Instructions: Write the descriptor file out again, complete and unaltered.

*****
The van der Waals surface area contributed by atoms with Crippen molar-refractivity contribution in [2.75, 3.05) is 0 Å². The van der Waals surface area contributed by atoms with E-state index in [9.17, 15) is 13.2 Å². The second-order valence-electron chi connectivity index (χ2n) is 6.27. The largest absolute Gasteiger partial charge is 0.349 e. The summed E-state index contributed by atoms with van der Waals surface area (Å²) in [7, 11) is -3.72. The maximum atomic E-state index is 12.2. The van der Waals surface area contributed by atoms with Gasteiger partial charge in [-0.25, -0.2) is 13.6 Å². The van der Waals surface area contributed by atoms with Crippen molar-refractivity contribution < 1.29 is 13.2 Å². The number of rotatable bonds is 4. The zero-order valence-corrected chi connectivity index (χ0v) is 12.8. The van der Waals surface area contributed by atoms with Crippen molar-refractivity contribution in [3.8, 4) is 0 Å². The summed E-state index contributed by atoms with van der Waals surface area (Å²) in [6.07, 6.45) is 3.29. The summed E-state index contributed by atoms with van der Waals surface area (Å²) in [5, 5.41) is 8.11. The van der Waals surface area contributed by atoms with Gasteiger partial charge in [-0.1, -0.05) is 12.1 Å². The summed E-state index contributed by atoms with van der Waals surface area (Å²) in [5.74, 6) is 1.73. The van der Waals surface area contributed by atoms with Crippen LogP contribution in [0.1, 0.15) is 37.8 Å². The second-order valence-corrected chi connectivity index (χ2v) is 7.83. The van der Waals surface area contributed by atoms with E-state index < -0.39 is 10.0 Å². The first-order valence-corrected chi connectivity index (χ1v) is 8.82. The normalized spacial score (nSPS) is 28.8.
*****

The van der Waals surface area contributed by atoms with Crippen molar-refractivity contribution in [2.75, 3.05) is 0 Å². The van der Waals surface area contributed by atoms with E-state index in [9.17, 15) is 13.2 Å². The second-order valence-electron chi connectivity index (χ2n) is 6.27. The largest absolute Gasteiger partial charge is 0.349 e. The summed E-state index contributed by atoms with van der Waals surface area (Å²) in [7, 11) is -3.72. The maximum atomic E-state index is 12.2. The van der Waals surface area contributed by atoms with Gasteiger partial charge in [-0.25, -0.2) is 13.6 Å². The van der Waals surface area contributed by atoms with Crippen molar-refractivity contribution < 1.29 is 13.2 Å². The number of rotatable bonds is 4. The zero-order valence-corrected chi connectivity index (χ0v) is 12.8. The van der Waals surface area contributed by atoms with Crippen molar-refractivity contribution in [3.8, 4) is 0 Å². The summed E-state index contributed by atoms with van der Waals surface area (Å²) in [6.07, 6.45) is 3.29. The summed E-state index contributed by atoms with van der Waals surface area (Å²) in [5, 5.41) is 8.11. The van der Waals surface area contributed by atoms with Gasteiger partial charge in [-0.1, -0.05) is 12.1 Å². The summed E-state index contributed by atoms with van der Waals surface area (Å²) in [5.74, 6) is 1.73. The van der Waals surface area contributed by atoms with Crippen LogP contribution in [0.1, 0.15) is 37.8 Å². The second-order valence-corrected chi connectivity index (χ2v) is 7.83. The van der Waals surface area contributed by atoms with E-state index < -0.39 is 10.0 Å². The first-order valence-corrected chi connectivity index (χ1v) is 8.82. The normalized spacial score (nSPS) is 28.8.